Boehner's Berlusconi moment

Will it take 20 years to get rid of the Tea Party?

Published October 8, 2013 4:08PM (EDT)

Mitch McConnell, John Boehner, Eric Cantor                                                                                     (AP/Alex Brandon)
Mitch McConnell, John Boehner, Eric Cantor (AP/Alex Brandon)

This article originally appeared on The Globalist.

TheGlobalistJohn Boehner, the Speaker of the U.S. House of Representatives, faces a make-or-break moment not just for himself, but also for the entire United States. In order for a semblance of sanity to return to Washington, will he choose to rely on Democratic votes in the House to end the government shutdown and deal with the debt ceiling?

If he does not choose that option, the country may be doomed. And if he does choose it, his party may doom him. His is thus a classic case of having to make a choice with momentous consequences on both sides of the equation.

What is especially fascinating about this particular moment in American politics is how, well, Italian it is.

Americans and Italians find themselves confronted with the same political phenomenon, with one key difference: The Italians are about to rid themselves of the monster that has long held them in its grip, while the Americans are only now, for the first time, experiencing their own monster in full force.

Unless things radically change in Washington, Italy may be the luckier country. In contrast to Washington, the Italian capital of Rome saw two big political events this past week, both with very positive outcomes.

Italy makes the right choices

First, the current Prime Minister, Enrico Letta, won a surprisingly clear confidence vote in parliament. Second, the country’s Senate voted to expel Silvio Berlusconi, the man who had held Italy in his spell and had exposed it to his every whim for two full decades.

A four-time prime minister of Italy between 1994 and 2011, he has regaled his fellow Italians with a steady mix of personal tax scandals, corruption cases and repeated sex scandals. To get on with all his shenanigans, he relied on a coterie of devoted members of his own party who worshipped him and whom he knew to manipulate in almost every fashion.

Their unquestioning loyalty to the Nero of modern-day Italian politics ended only this week when a large part of his own party members serving in parliament came to their collective senses. They finally discovered that continued loyalty to the man would doom their own political future, if not also that of the country.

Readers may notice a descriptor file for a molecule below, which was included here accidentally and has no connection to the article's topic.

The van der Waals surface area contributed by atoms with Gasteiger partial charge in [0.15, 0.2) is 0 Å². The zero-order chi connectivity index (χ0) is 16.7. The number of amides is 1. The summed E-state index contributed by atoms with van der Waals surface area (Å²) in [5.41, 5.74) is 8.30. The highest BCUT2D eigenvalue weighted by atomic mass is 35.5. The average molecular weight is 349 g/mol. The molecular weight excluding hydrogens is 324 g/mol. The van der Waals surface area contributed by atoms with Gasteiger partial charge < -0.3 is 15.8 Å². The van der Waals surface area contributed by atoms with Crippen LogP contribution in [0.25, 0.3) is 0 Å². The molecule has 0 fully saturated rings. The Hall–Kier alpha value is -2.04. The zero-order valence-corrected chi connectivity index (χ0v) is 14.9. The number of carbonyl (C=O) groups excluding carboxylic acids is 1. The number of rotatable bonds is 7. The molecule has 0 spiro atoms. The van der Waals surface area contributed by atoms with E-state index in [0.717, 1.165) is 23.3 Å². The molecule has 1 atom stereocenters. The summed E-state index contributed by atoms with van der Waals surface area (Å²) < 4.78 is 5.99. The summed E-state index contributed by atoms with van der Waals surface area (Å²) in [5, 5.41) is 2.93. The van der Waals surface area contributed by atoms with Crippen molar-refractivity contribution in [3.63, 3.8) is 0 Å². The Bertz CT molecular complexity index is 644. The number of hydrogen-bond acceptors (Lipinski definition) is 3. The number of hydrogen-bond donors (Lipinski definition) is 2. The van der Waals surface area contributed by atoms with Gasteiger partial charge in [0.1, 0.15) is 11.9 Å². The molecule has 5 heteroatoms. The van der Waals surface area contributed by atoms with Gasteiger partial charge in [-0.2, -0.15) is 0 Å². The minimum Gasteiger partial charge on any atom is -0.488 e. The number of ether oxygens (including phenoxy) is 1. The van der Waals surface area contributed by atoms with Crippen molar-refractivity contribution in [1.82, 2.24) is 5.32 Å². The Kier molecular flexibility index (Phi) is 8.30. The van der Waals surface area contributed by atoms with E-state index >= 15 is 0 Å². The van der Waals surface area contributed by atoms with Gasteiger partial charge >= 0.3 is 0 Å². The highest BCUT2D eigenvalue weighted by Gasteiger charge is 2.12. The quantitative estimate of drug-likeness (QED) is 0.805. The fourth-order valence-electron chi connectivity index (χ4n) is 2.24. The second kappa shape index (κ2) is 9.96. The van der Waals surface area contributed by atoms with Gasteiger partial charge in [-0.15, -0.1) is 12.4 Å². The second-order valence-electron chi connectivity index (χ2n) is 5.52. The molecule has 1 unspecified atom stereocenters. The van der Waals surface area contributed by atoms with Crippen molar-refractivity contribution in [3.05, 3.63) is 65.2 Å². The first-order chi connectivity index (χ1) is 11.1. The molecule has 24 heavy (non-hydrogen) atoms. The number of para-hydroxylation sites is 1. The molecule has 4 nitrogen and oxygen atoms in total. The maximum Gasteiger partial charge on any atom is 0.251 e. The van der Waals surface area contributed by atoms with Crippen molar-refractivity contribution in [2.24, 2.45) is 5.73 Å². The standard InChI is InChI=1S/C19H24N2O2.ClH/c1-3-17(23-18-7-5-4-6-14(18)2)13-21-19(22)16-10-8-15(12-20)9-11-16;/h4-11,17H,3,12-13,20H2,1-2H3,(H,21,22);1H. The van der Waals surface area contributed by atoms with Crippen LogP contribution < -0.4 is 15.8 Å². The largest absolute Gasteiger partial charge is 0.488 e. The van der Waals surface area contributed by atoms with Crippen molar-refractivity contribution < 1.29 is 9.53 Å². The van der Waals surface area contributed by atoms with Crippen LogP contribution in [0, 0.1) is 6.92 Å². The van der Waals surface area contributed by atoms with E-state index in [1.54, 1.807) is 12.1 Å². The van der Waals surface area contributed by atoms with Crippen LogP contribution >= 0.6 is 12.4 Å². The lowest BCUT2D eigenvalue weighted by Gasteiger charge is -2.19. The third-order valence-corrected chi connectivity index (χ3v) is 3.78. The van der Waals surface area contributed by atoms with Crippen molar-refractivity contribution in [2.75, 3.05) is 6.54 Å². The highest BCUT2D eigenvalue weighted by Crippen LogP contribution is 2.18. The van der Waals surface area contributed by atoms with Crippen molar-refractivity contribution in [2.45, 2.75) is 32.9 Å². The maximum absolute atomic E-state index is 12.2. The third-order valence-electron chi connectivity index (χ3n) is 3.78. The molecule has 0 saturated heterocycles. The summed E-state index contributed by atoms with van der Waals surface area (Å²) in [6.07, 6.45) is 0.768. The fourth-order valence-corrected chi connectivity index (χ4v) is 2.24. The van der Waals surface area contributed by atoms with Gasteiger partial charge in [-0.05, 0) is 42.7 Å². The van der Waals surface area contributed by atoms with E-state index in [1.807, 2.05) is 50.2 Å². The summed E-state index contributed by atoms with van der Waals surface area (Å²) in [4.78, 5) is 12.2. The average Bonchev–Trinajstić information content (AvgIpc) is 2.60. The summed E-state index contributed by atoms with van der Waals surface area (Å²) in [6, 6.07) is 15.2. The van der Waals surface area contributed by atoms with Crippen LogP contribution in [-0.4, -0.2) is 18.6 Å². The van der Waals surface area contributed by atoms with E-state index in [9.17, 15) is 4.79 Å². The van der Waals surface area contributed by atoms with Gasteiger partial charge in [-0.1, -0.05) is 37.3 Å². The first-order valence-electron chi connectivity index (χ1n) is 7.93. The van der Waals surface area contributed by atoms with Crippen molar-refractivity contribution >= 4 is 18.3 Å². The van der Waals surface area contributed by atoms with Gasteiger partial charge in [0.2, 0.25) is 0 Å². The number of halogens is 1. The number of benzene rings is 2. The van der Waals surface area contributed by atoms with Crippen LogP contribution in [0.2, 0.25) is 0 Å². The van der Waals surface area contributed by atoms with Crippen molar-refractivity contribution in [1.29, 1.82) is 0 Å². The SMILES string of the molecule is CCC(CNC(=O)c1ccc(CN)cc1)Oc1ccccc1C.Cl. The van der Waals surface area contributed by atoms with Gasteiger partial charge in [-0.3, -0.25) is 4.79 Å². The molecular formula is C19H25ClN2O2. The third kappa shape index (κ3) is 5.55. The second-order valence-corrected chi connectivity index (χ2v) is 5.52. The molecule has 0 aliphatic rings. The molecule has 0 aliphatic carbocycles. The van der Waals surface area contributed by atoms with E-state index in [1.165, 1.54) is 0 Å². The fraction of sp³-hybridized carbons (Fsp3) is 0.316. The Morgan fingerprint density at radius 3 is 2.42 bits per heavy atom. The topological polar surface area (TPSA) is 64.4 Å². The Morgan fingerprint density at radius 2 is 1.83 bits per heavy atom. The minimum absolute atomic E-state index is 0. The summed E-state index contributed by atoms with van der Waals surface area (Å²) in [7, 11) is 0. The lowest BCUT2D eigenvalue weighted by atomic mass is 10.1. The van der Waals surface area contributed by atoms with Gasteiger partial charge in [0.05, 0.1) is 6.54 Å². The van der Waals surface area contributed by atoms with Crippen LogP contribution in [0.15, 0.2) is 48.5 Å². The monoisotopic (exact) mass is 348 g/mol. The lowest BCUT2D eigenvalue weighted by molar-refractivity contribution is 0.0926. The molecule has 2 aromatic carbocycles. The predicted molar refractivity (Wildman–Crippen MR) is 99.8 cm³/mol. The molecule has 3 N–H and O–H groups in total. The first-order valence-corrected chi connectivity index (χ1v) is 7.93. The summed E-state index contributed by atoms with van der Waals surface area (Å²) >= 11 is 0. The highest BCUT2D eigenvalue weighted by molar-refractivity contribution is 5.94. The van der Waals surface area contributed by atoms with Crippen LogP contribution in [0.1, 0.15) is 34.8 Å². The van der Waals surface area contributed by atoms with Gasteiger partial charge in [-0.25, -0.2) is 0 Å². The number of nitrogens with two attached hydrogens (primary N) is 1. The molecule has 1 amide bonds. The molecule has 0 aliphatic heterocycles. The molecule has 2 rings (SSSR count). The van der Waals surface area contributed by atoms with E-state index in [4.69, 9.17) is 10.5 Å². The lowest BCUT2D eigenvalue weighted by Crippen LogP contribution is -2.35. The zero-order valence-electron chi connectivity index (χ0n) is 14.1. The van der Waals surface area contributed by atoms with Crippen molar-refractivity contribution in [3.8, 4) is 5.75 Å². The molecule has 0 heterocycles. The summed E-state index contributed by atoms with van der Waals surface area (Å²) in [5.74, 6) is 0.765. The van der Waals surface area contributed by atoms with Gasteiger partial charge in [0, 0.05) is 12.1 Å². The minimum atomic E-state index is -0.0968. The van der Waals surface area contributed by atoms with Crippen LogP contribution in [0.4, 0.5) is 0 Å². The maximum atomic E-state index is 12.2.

As is the case with the Tea Party in the United States, Mr. Berlusconi’s longstanding political modus operandi was to claim the pursuit of the public good, while basically cynically playing the system to benefit his own narrow interests.

It is that principle that brings the Italian roots of American politics – specifically, ultra-conservative Republican Party politics – into full display. A small group of people has taken the United States hostage. Unless the ransom it demands is being paid, it is determined to block the entire body politic from moving forward.

“My way or let us all perish” seems to be the main operating principle of the Tea Party and its acolytes. While playing with fire, Nero-style, they claim to be the high priest of important principles, such as fiscal probity.

Of course, the pursuit of sound fiscal affairs is an important goal for any nation. But what the Tea Partiers mean with their embrace of that principle is radically to shrink the role of the federal government. They want to return government to the very basic functions it served during the founders’ period, that is, when it served only the needs of the white male population who held all the wealth and the power.

The ultimate issue with the Tea Party is whether the United States can tame that monster faster than Italy, where it took two full decades to end the spell that Berlusconi put over his country.

That is the essence of the choice that John Boehner faces. He will be the man to decide whether, in the knick of time, the United States turns the corner or gets even deeper into the creeping Italianization of American politics.

By Stephan Richter

Stephan Richter is the publisher and editor-in-chief of The Globalist, the daily online magazine, and a columnist in newspapers around the world. He is also the presenter of the Marketplace Globalist Quiz, which is aired on public radio stations all across the United States. In addition, Mr. Richter is a keynote speaker at international conferences -- and the author of the 1992 book, “Clinton: What Europe and the United States Can Expect.” Follow him on Twitter @theglobalist.

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Conservatism Debt Ceiling Italy John Boehner Silvio Berlusconi Tea Party The Globalist